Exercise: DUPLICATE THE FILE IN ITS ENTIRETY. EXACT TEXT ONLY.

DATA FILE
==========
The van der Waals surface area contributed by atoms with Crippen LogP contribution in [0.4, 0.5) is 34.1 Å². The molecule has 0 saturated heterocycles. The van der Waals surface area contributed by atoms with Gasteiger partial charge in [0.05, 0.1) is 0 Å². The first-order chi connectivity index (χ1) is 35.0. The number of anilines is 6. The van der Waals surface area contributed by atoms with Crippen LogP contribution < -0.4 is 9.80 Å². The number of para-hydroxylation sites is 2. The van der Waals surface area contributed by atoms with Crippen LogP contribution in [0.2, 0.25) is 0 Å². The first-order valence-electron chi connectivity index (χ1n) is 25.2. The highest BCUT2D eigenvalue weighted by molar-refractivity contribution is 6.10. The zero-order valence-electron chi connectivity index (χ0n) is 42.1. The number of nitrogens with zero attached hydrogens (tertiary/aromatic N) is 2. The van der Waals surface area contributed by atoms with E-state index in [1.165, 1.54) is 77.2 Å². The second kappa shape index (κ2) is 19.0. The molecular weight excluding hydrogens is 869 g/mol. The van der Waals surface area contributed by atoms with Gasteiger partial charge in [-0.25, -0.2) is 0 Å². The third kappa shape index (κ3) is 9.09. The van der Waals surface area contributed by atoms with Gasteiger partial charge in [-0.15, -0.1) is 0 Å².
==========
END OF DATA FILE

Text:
The van der Waals surface area contributed by atoms with Crippen LogP contribution in [0.4, 0.5) is 34.1 Å². The molecule has 0 saturated heterocycles. The van der Waals surface area contributed by atoms with Gasteiger partial charge in [0.05, 0.1) is 0 Å². The first-order chi connectivity index (χ1) is 35.0. The number of anilines is 6. The van der Waals surface area contributed by atoms with Crippen LogP contribution < -0.4 is 9.80 Å². The number of para-hydroxylation sites is 2. The van der Waals surface area contributed by atoms with Crippen LogP contribution in [0.2, 0.25) is 0 Å². The first-order valence-electron chi connectivity index (χ1n) is 25.2. The highest BCUT2D eigenvalue weighted by molar-refractivity contribution is 6.10. The zero-order valence-electron chi connectivity index (χ0n) is 42.1. The number of nitrogens with zero attached hydrogens (tertiary/aromatic N) is 2. The van der Waals surface area contributed by atoms with E-state index in [1.165, 1.54) is 77.2 Å². The second kappa shape index (κ2) is 19.0. The molecular weight excluding hydrogens is 869 g/mol. The van der Waals surface area contributed by atoms with Gasteiger partial charge in [-0.25, -0.2) is 0 Å². The third kappa shape index (κ3) is 9.09. The van der Waals surface area contributed by atoms with Gasteiger partial charge in [-0.15, -0.1) is 0 Å².